Prior to enactment of the MMA in 2003, it was possible for an NDA holder to obtain a 30-month stay for patents subsequently listed in the Orange Book, which led to multiple 30-month stays when new patents were issued. Under the MMA, however, patents listed after the date that the ANDA or 505(b)(2) is submitted do not give rise to new 30-month stay, even though, if the patent is timely listed, a certification must still be filed to that patent. FDA guidance has set forth one exception to the general rule that there will only be one 30-month stay: where an ANDA is submitted with a Paragraph IV certification to one patent (giving rise to a 30-month stay) and a Paragraph III certification to a second patent (which does not give rise to a 30-month stay), and the ANDA applicant later converts the Paragraph III certification to a Paragraph IV certification, a second 30-month stay can be associated with the converted certification.

Notably, major product changes or reformulations can cause FDA to request recertification to listed patents and re-notification, potentially giving rise to a superseding 30-month stay.

Use Codes, Section viii Statements & Carve-Outs

In addition to drug products and substances, the Orange Book lists patents claiming methods of using certain drugs. Where a listed patent claims a method of use, the Orange Book will contain a “use code,” which describes a use for which the drug is approved that is purportedly covered by the patent.

When an ANDA applicant is seeking approval only for a different use than that claimed in an Orange Book-listed method of use patent, the applicant can submit a section viii statement, which indicates that the ANDA is not seeking approval for the patented use. In such a situation, the applicant need not submit a Paragraph IV certification or send a Notice Letter to the patentee or NDA holder. Accordingly, there is no litigation trigger and no 30-month stay associated with the method of use patent. A section viii statement must be accompanied by a “skinny label” that “carves out” (i.e., does not include) the use claimed by the relevant patent. FDA analyzes the appropriateness of carve-outs on a case-by-case basis. If FDA determines that a carve-out is improper, it may require an applicant to instead submit a Paragraph III or IV certification or to revise the carved-out label in some way.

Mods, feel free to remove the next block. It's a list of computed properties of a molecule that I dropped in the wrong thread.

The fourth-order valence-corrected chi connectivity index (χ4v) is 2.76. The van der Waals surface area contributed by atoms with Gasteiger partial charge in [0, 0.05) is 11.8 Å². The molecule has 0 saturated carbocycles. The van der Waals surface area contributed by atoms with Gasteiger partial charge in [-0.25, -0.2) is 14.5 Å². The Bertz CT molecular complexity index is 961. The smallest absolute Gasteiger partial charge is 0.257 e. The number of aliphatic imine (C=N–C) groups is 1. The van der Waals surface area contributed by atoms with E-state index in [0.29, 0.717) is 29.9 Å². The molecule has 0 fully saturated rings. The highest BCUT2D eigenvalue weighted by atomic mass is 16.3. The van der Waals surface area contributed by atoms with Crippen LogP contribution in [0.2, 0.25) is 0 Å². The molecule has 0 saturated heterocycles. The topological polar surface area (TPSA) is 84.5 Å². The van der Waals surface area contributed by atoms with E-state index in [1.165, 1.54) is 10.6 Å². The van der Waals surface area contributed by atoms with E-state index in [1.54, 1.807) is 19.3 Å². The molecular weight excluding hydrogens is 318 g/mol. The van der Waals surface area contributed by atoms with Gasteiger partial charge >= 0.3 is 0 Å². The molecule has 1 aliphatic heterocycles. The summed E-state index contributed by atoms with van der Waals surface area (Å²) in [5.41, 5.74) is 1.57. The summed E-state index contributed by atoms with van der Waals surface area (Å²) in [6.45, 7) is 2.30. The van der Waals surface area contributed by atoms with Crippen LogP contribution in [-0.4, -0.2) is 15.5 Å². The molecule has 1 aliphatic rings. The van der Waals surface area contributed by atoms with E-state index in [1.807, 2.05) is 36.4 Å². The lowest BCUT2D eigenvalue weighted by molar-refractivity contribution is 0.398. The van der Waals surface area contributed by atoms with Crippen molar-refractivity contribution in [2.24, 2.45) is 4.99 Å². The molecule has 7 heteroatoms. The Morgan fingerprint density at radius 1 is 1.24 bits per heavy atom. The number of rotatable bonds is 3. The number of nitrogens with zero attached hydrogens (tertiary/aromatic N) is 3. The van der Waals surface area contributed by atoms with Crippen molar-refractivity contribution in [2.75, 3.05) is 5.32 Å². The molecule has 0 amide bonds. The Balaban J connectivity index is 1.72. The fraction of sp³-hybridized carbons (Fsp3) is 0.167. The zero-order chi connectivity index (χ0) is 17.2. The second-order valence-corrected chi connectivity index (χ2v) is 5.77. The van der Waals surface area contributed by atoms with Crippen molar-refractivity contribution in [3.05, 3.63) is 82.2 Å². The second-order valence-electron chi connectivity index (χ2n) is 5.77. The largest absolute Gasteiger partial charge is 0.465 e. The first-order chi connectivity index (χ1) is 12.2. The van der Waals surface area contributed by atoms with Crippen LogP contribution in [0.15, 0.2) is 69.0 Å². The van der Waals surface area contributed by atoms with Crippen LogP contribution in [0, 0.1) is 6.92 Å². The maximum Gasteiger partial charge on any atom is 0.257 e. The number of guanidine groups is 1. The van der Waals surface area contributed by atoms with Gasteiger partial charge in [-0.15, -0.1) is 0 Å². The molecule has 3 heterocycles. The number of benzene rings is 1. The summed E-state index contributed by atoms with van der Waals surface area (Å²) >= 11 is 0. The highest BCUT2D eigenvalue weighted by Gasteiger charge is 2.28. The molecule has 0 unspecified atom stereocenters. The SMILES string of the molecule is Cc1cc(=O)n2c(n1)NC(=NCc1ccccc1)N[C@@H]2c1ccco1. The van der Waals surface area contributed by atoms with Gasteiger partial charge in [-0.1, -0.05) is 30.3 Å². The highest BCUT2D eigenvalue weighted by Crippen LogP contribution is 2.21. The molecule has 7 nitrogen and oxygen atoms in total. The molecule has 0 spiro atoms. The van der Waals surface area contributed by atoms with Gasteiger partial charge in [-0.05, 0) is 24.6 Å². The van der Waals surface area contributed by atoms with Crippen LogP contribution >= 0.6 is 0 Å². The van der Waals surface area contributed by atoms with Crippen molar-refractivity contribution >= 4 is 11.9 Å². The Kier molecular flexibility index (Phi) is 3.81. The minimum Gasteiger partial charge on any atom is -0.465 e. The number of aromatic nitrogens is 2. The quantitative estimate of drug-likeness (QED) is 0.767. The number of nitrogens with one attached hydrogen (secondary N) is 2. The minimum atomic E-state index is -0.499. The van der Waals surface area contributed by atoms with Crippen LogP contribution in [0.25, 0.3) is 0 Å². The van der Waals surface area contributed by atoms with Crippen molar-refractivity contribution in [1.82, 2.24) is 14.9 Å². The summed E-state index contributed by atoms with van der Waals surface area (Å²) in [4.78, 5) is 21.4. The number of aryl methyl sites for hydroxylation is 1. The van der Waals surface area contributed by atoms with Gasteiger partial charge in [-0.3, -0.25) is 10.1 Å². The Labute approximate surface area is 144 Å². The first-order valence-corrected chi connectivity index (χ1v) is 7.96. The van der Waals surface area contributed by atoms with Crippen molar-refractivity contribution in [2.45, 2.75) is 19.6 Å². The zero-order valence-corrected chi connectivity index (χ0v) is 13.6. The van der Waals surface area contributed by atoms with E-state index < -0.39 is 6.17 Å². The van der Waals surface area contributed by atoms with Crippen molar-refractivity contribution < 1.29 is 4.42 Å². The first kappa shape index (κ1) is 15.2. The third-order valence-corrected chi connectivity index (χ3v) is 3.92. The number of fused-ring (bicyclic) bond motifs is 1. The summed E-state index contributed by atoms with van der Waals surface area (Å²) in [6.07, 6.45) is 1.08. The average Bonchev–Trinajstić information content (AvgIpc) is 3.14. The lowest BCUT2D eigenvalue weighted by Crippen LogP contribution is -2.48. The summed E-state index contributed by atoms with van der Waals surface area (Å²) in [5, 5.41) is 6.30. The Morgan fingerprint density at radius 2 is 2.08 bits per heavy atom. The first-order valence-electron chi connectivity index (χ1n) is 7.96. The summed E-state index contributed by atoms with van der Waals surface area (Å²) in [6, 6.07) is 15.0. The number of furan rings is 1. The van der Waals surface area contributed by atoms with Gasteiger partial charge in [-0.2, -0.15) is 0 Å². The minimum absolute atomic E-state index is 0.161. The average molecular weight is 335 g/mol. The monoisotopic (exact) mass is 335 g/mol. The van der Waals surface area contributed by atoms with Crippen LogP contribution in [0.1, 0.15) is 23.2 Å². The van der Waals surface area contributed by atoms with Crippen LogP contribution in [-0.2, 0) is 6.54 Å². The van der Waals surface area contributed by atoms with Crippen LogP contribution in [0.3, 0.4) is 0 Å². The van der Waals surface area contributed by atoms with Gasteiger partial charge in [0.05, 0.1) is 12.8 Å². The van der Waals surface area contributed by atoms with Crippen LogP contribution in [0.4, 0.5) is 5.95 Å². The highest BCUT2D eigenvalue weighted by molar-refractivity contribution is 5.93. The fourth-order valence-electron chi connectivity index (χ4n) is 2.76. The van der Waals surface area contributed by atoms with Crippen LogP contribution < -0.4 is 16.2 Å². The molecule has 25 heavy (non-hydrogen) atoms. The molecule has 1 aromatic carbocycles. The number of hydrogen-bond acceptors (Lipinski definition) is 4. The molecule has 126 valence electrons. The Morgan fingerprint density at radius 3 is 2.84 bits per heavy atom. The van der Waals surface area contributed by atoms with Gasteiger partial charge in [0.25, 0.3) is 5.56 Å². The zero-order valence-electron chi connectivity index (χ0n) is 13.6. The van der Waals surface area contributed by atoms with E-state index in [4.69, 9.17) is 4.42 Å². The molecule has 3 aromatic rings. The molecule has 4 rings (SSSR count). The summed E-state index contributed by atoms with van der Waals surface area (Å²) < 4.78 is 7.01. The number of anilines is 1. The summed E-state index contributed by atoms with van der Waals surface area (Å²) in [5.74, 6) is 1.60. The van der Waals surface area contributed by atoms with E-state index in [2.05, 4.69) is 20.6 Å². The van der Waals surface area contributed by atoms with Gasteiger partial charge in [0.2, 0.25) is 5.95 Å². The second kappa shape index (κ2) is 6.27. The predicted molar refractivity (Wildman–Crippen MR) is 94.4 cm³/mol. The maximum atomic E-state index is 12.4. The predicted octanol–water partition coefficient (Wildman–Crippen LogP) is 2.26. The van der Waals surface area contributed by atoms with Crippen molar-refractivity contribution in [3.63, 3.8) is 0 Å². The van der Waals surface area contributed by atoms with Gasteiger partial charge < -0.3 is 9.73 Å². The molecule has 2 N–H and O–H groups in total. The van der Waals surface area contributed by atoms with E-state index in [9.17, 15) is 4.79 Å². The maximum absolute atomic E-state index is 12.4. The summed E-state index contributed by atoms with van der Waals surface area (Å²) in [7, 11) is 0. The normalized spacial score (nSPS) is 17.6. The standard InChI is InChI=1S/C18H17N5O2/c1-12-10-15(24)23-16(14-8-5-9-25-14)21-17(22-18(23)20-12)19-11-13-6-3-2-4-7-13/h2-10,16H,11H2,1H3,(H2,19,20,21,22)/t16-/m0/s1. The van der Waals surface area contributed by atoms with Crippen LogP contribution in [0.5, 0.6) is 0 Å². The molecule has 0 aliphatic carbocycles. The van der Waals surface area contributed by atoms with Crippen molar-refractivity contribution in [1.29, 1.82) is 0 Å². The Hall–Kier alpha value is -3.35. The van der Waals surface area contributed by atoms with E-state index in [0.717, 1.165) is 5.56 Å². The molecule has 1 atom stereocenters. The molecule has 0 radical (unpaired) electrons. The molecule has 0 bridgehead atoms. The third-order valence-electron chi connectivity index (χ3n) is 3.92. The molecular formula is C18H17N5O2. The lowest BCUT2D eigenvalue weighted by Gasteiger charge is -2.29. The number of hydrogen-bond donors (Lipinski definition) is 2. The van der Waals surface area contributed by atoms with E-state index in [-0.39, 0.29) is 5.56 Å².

Some patents may contain both method of use claims and claims to drug products or substances. An ANDA applicant can certify to this type of patent with a “split certification,” whereby it submits a section viii statement for method of use claims and Paragraph III or IV certifications for the drug substance or product claims.

If an Orange Book use code is overly broad, an ANDA applicant can bring a delisting counterclaim, as discussed above, to correct the inaccurate use code.

180-Day Exclusivity

To incentive generic companies to promptly challenge patents listed in the Orange Book and promote generic competition, the Hatch-Waxman Act provides that the first applicant(s) to file a “substantially complete” ANDA with a Paragraph IV certification to any patent listed for the RLD can obtain a 180-day exclusivity period during which subsequent ANDAs for the same product will not be approved. Exclusivity can be shared among multiple ANDA applicants who file on the same first day.

Commercial marketing of a first-filer's ANDA product starts the 180-day period of exclusivity. Where multiple filers share exclusivity, any first filer can trigger the start of the period by commercially marketing its product.

The MMA amended the Hatch-Waxman Act such that a first filer can forfeit its exclusivity if any of several events occur. The MMA's forfeiture provisions were intended by Congress to prevent bottle-necking, whereby a first applicant will unreasonably delay approval of other generics—sometimes through cooperation with the NDA holder—by purposely delaying the start of the 180-day period. A first filer can forfeit its exclusivity if it fails to market its product or obtain tentative approval within a specified period of time; withdraws its ANDA or the application is withdrawn because the applicant failed to meet approval requirements; amends or withdraws its Paragraph IV certification; enters into an agreement with another generic applicant, the NDA holder, or patent owner, and the FTC or an appeals court rules that the agreement violates antitrust laws; or if all patents certified to in the generic applicant's Paragraph IV certification have expired.

Copyright 2024 Bloomberg Industry Group, Inc. (800-372-1033) Hatch-Waxman Overview. Reproduced with permission.

By using the Axinn, Veltrop & Harkrider LLP website with cookies enabled on your browser, you agree to our use of cookies during your browsing experience. Learn more about our privacy policy.